I’ve been a Yahoo Mail user for 19 years. My Yahoo user ID has only 4 characters in it. It’s been my public (read spam) email address since 1997. I’m sure it’s the longest actively-used email account I’ve ever had. But now it’s time for me to move on. You should, too. Here’s why, and how…
How NOT To Handle Security
Yahoo announced recently that there was a massive breach in 2014 of many of its users’ accounts. While initial reports estimated 500 million users were compromised, it could actually be much worse. (If you haven’t changed your Yahoo password in the last two years, you should do so now.)
Password database breaches are going to happen. Security is hard and nothing is ever 100% secure. But we can and should judge a company by how seriously they take their users’ security and how they react when bad things happen.
While we’re pretty sure the breach occurred two years ago, it’s not clear yet that Yahoo knew about it before July of this year. However, Yahoo didn’t tell anyone about it until after the story broke elsewhere, two months later. It’s also been reported that Yahoo execs had a policy of not forcing users to reset passwords after a data breach because they didn’t want to lose customers. It’s also obvious that Yahoo prioritized shiny new features over security and privacy.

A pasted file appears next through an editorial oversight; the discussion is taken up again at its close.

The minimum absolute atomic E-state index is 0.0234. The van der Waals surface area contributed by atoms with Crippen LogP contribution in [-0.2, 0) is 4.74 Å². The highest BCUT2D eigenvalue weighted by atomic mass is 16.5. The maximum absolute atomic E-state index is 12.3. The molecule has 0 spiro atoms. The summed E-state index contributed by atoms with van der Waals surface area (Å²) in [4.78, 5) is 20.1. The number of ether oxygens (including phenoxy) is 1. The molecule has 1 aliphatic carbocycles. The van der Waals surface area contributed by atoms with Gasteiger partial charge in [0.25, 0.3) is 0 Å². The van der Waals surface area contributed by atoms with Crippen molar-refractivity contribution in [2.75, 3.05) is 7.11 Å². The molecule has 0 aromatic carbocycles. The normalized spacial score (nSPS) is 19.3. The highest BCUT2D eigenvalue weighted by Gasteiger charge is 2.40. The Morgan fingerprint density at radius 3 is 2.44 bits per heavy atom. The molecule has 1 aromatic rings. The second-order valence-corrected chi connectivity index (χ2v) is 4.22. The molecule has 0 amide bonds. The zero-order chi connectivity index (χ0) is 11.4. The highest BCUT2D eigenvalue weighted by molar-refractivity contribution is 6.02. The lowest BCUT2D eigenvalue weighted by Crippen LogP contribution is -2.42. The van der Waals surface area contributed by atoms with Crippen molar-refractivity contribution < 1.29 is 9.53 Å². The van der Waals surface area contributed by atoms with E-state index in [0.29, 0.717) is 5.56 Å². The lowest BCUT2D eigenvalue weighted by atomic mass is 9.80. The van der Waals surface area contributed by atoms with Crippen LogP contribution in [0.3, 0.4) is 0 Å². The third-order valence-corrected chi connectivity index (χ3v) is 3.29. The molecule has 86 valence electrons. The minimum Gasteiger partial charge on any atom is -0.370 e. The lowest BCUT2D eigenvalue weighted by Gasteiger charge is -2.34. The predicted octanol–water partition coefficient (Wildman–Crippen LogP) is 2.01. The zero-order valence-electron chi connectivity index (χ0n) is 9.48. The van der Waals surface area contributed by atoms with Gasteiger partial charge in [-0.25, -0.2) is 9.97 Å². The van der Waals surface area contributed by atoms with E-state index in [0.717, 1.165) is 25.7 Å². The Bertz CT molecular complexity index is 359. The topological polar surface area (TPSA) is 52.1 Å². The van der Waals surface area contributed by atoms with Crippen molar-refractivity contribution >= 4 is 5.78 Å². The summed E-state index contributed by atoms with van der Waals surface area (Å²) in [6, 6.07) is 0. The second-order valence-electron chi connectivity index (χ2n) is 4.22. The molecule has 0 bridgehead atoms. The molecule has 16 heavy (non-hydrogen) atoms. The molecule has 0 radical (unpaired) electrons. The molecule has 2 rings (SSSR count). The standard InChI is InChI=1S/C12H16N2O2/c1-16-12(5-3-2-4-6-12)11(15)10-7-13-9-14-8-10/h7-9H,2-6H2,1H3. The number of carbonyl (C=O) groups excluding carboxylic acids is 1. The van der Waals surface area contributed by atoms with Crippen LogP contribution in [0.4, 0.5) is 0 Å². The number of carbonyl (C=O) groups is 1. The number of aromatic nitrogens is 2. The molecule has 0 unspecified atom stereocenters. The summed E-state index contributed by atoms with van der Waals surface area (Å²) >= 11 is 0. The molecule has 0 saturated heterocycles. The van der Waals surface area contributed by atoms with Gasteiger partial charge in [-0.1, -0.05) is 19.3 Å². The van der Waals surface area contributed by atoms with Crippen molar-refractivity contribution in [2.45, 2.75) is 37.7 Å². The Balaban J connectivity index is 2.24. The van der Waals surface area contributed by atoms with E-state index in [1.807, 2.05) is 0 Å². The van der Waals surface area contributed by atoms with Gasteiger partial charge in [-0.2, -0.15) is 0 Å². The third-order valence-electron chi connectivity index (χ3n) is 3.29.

The Last Straw
That’s all pretty bad, but it gets worse. In a separate report shortly after this breach was announced, it was revealed that Yahoo allowed and perhaps helped the NSA or FBI to build a real-time email search program for all its customers, enabling mass surveillance in a way that was previously unprecedented.
Either of these scandals alone would be unacceptable, and should give any Yahoo user a valid reason to abandon their services – but taken together, it almost mandates it. This is a clear case where we, as consumers, need to show Yahoo that this is not acceptable, and do it in a way they will understand: close your Yahoo account and move to another service.
I’m not going to lie…. if you actually use your Yahoo account (like I do), this is not going to be fun or easy. But if you really care about your security, and security in general, you need to let Yahoo (and the other service providers) know that you take these horrendous security failures seriously. To do that, you have to hit them where it hurts: money. In your case, that means abandoning their services. Ditching Yahoo will not only make yourself safer, it will hopefully drive other service providers to improve their own security – which helps everyone.
I would say that you have at least three levels of options here, in increasing order of effectiveness (in terms of protesting Yahoo’s behavior):
- Stop using Yahoo email and all its other services
- Archive your Yahoo email locally and delete everything from their servers
- Delete your Yahoo account entirely
To stop using your Yahoo email, you will need to change everywhere you used your Yahoo email account and migrate to a new email service. LifeHacker has some tips that will help, but read through the rest of this article before choosing your new email provider.